As for “apartheid Israel,” suffice it to say that my two sons were born in a hospital that serves the residents of the Jezreel Valley — Jews and Arabs. The staff, including doctors and nurses, were a mix of all ethnic groups and religions, as were the patients. There was no segregation, no separate facilities, no differences at all in how Jews and Arabs were treated.
Does this mean that Israel is a perfect society, a real paradise on earth for everyone? Of course not.
But if one cannot see the difference between running the risk of being shot for being on the “wrong” beach — and having your child born in a hospital full of Jews and Arabs working together — if you can’t see that difference, you understand nothing at all.
For the debate around the South African campaign for an academic boycott of Israel, with Desmond Tutu, David Newman, Neve Gordon, David Hirsh, Robert Fine, Ran Greenstein, Uri Avnery, Farid Essack click here.
“People say, don’t disgrace your father’s name by going to Israel and all these type of things,” the eldest son of the late musical icon Bob Marley said at a press conference Tuesday at the Sheraton Hotel in Tel Aviv, referring to the negative responses he saw on Facebook and other sites upon publication of his Israel tour dates. “What I tell them is that, listen, I follow nature, I follow the universe, I follow God. I’m not a part of the segregation that people put on each other … I’m a part of nature and God, and God made the sun shine for everybody.”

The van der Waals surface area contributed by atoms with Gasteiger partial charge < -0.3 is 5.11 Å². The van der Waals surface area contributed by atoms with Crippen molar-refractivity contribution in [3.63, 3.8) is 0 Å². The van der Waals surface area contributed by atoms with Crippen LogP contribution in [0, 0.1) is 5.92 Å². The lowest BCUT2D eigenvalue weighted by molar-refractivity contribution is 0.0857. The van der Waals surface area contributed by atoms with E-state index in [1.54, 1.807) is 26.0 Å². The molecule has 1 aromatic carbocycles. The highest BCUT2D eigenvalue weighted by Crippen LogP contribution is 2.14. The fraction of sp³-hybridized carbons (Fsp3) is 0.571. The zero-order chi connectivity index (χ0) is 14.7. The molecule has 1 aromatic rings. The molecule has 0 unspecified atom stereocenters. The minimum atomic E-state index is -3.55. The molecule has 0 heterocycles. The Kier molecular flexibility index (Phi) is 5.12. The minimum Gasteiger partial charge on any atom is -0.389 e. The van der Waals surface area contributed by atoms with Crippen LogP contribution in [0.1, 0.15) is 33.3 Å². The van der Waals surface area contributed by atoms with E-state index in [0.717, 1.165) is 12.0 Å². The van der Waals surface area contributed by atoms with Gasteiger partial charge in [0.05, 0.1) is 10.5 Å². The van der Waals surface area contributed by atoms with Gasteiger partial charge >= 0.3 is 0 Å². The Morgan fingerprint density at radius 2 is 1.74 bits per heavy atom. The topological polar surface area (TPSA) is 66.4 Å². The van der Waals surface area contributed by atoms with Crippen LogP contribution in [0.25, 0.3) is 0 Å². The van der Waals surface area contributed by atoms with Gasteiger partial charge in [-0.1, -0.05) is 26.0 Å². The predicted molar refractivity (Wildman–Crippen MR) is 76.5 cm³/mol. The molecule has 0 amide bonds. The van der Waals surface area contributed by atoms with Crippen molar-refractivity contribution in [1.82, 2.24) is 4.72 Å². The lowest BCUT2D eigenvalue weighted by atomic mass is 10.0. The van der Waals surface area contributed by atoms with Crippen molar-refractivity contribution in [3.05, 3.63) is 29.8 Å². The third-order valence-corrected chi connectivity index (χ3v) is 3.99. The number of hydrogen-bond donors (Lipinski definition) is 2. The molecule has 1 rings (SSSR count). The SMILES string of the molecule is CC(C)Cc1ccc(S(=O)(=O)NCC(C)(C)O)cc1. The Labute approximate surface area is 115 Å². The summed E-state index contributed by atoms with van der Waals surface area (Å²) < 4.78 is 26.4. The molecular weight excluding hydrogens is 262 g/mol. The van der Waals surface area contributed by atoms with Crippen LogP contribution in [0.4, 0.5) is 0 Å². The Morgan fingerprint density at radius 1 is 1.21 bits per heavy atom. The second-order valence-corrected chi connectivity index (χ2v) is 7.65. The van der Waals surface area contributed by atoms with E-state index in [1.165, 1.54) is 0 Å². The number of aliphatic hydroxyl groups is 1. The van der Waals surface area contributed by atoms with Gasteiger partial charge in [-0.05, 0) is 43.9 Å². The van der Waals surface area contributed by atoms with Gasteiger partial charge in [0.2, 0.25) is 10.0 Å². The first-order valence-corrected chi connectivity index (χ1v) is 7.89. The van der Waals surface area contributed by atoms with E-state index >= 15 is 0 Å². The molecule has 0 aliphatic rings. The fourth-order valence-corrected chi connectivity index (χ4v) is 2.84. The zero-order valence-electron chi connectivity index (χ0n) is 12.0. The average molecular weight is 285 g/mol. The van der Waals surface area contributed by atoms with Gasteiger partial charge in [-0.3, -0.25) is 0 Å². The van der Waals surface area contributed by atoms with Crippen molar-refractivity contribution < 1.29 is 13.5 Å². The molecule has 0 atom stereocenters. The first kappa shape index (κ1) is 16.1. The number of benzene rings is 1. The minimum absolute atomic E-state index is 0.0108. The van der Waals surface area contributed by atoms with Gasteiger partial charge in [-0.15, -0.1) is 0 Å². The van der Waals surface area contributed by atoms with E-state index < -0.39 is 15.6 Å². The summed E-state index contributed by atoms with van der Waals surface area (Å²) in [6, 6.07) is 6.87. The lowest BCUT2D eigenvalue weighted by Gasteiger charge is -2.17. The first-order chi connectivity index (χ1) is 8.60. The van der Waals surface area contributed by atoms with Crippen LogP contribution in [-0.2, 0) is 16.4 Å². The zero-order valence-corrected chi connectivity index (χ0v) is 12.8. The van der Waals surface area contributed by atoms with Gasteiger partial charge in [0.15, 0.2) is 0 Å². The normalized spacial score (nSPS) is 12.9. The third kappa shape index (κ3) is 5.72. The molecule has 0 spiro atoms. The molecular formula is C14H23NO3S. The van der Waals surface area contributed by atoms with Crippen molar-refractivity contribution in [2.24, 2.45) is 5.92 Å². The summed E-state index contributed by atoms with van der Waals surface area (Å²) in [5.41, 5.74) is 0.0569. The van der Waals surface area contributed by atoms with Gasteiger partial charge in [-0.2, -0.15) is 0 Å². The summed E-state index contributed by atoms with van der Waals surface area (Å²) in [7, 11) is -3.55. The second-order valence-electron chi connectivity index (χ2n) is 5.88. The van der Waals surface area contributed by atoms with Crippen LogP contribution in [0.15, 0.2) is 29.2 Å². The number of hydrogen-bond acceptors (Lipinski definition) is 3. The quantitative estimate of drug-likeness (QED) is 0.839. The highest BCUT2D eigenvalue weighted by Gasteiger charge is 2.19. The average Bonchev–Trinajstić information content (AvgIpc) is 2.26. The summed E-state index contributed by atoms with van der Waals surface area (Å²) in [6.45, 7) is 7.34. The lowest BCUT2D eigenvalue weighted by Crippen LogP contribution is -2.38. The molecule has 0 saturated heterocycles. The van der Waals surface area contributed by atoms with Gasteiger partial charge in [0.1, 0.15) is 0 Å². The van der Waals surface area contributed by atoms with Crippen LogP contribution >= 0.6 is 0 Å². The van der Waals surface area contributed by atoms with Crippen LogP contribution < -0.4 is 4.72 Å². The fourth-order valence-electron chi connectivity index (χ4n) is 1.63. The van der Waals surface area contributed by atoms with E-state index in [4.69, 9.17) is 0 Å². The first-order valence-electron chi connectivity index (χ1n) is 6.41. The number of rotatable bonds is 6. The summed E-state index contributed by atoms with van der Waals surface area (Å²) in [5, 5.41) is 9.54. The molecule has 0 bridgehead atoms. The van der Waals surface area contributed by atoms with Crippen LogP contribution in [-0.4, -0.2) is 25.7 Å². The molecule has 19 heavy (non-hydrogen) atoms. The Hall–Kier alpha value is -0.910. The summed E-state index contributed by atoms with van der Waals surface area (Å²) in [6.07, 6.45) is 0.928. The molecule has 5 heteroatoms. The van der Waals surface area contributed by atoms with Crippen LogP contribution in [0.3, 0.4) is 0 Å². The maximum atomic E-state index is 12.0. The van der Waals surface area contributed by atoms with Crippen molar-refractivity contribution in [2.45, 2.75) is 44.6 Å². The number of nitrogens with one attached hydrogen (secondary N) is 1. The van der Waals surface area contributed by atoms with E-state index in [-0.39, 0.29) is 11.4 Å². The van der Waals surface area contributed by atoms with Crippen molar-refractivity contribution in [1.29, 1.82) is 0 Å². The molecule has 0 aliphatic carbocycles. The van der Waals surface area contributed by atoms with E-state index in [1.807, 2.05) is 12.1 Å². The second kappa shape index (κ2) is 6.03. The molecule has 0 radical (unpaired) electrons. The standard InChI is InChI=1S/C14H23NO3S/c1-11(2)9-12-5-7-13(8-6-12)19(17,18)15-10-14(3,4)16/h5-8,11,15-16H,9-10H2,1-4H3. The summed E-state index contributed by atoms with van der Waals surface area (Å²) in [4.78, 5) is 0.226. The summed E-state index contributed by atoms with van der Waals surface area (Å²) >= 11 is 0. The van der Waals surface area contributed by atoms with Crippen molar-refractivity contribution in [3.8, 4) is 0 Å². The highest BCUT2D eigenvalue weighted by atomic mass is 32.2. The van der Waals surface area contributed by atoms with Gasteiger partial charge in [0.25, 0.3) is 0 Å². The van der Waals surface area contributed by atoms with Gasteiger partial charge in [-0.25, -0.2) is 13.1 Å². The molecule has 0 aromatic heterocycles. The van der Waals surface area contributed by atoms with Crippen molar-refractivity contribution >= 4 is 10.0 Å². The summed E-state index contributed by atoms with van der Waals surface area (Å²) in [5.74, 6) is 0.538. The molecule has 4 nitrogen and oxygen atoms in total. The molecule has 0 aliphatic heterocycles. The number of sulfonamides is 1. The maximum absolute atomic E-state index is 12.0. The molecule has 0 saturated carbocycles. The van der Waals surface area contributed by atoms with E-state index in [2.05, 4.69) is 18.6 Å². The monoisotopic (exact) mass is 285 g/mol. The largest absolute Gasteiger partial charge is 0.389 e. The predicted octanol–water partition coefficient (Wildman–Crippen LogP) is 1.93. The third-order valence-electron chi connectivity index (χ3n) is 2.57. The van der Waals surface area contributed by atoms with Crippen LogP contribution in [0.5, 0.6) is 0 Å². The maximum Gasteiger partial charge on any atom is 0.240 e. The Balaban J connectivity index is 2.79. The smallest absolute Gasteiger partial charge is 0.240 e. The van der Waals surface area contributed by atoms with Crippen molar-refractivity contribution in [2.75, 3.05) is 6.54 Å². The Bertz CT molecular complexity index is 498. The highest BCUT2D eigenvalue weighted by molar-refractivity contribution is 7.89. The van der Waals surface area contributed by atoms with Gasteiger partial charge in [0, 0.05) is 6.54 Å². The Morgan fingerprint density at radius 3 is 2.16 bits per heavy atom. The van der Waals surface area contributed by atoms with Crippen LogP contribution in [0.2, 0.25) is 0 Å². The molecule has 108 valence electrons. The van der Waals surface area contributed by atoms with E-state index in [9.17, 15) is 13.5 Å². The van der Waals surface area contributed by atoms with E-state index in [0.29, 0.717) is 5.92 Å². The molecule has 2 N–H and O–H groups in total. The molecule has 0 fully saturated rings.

The boycott campaign wants to make people feel that Israel is a unique evil and it makes progress towards this goal whenever its arguments are treated as a legitimate side of a public debate.
Even when the campaign loses, therefore, it also wins, when, unlike other antisemitic campaigns, it is treated with respect.
There is a sense in which the (mis)educative function of the campaign is more important than actually excluding Israelis from the cultural, academic and sporting life of humanity.
This can lead the boycotters into the realm of the absurd. When celebrated intellectual Slavoj Zizek recently spoke in Tel Aviv, the campaign tried to spin his visit as a boycott because he spoke in an independent bookshop.
When Roger Waters, formerly of Pink Floyd, played a gig in Israel, the campaign tried to portray this as a boycott because he played in a mixed Arab/Jewish village.
Now, scientists from UJ and BGU are quietly resuming their important work together, both institutions have ratified the agreement, and UJ has, ostensibly anyway, re-doubled its commitment to academic freedom.
The antizionists are pretending that there is a boycott while the scientists and their universities carry on doing what they do, scientific collaboration.
The boycott of BGU has taken a dent but there remains enough mirage of the boycott for the campaign to carry on its work, which is to portray Israel as the pariah of humankind.
Goldsmiths, University of London